The perception of change
Everything changes through time just at different rates so whilst our perception may well be that something’s never change the fact is everything does, we are just not around long enough to notice! I of course write this from an angler’s perspective and find myself trying to gauge where we are or I am in piscatorial terms.
We walked down to Watersmeet a few days ago and I stopped to take a photo of the waterfalls. Stood tall and proud in the river was a grey heron patiently stalking his next meal. I thrilled at the sight of a fellow fisher fishing the waters that I have fished. I recalled a salmon of 11lb that took a Mepps spinner in the pool above. I also remembered another salmon I tempted from the little pool below where the bird stood. These great memories are tempered by my knowledge that the rivers salmon stocks are in serious decline. I have many fond memories of the river thirty years ago when salmon and sea trout were abundant. Yet back then I spoke to locals who reminisced about a river when they were young when salmon and sea trout where packed into pools like sardines, tides of silver that moved up river following a spate.
I frequently recall a sentence uttered in jest during a TV comedy show. “They were the good old days, yet no one told us at the time!” How true this is if I fish the river next summer I may well hook a salmon and of course I will now have to return it carefully to the water. I just hope that in thirty years time if I am still around that I don’t speak to a young angler and recall when salmon once swam in this river!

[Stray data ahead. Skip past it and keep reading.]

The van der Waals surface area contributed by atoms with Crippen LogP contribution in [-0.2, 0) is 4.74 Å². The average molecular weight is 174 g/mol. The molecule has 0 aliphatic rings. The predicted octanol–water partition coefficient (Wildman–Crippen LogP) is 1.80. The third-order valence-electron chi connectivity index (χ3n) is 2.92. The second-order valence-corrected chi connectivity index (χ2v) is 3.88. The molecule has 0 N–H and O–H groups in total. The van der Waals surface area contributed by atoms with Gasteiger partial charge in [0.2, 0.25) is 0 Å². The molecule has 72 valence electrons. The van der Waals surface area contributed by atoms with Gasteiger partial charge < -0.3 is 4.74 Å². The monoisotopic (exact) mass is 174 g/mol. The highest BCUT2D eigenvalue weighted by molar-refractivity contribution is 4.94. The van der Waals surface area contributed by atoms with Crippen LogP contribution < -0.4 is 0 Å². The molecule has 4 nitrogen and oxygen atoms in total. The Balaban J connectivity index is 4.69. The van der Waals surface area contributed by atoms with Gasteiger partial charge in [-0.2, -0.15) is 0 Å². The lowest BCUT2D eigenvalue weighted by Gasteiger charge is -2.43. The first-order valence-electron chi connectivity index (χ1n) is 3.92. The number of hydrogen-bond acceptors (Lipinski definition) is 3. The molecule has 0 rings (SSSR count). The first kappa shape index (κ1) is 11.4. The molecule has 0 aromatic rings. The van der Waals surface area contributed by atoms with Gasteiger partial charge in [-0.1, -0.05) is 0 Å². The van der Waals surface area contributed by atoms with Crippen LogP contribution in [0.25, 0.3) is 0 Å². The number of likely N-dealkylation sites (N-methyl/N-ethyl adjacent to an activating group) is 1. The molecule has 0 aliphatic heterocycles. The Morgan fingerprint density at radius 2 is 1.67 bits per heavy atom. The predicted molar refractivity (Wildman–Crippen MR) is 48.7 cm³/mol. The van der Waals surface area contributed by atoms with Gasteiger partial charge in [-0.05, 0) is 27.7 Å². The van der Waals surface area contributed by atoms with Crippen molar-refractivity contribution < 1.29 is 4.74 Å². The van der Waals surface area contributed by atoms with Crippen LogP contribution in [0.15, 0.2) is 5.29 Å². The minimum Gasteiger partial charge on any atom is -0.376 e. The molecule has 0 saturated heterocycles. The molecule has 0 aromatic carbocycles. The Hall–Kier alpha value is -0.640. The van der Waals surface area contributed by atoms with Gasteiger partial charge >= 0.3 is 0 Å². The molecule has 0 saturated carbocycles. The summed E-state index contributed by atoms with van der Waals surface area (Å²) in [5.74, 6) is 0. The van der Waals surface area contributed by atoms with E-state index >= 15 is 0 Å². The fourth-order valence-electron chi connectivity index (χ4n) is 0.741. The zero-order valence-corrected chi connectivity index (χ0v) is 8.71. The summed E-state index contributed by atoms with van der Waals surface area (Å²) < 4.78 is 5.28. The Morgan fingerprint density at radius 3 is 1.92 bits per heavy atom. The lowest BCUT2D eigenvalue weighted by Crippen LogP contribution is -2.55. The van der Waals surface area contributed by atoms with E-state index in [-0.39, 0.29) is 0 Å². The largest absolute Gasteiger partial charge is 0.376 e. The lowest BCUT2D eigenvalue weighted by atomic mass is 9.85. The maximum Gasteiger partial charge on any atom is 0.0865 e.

Fish populations do of course fluctuate and hopefully salmon will be ascending and descending our rivers long after I have made my last cast. I am not so gloom ridden when it comes to sea angling for in this huge expanse of water things evolve. Fish populations ebb and flow and whilst there has been a decline there is plenty of room for hope as each season we see superb catches of some species. The adaptable sea angler will always find sport. Thirty years ago we chased twenty-pound cod from the North Devon Shoreline now its spurdog that seem to be the go to fish. The cod have gone but the spurdog have been protected from intense commercial fishing and have filled an ecological gap. I am puzzled where previously bountiful numbers of pouting and whiting have all gone?
The carp fisher has never had it so good in many ways with big carp now readily available in many waters. The old timers like me can wax lyrical about the old days when we had to work for our fish. Of old waters with overgrown tree lined banks, of carp that were nigh on impossible to catch pre hair rig and boilie.
The coarse fisher has a multitude of waters containing silver fish and handsome perch to specimen size. In some ways we have never had it so good yet we always look back with fondness at those good old days. We should remember that in angling as in life things are so much better when we are young or at least they are looking back. I guess we need to just seize the moment for what it is fish for what’s there and enjoy.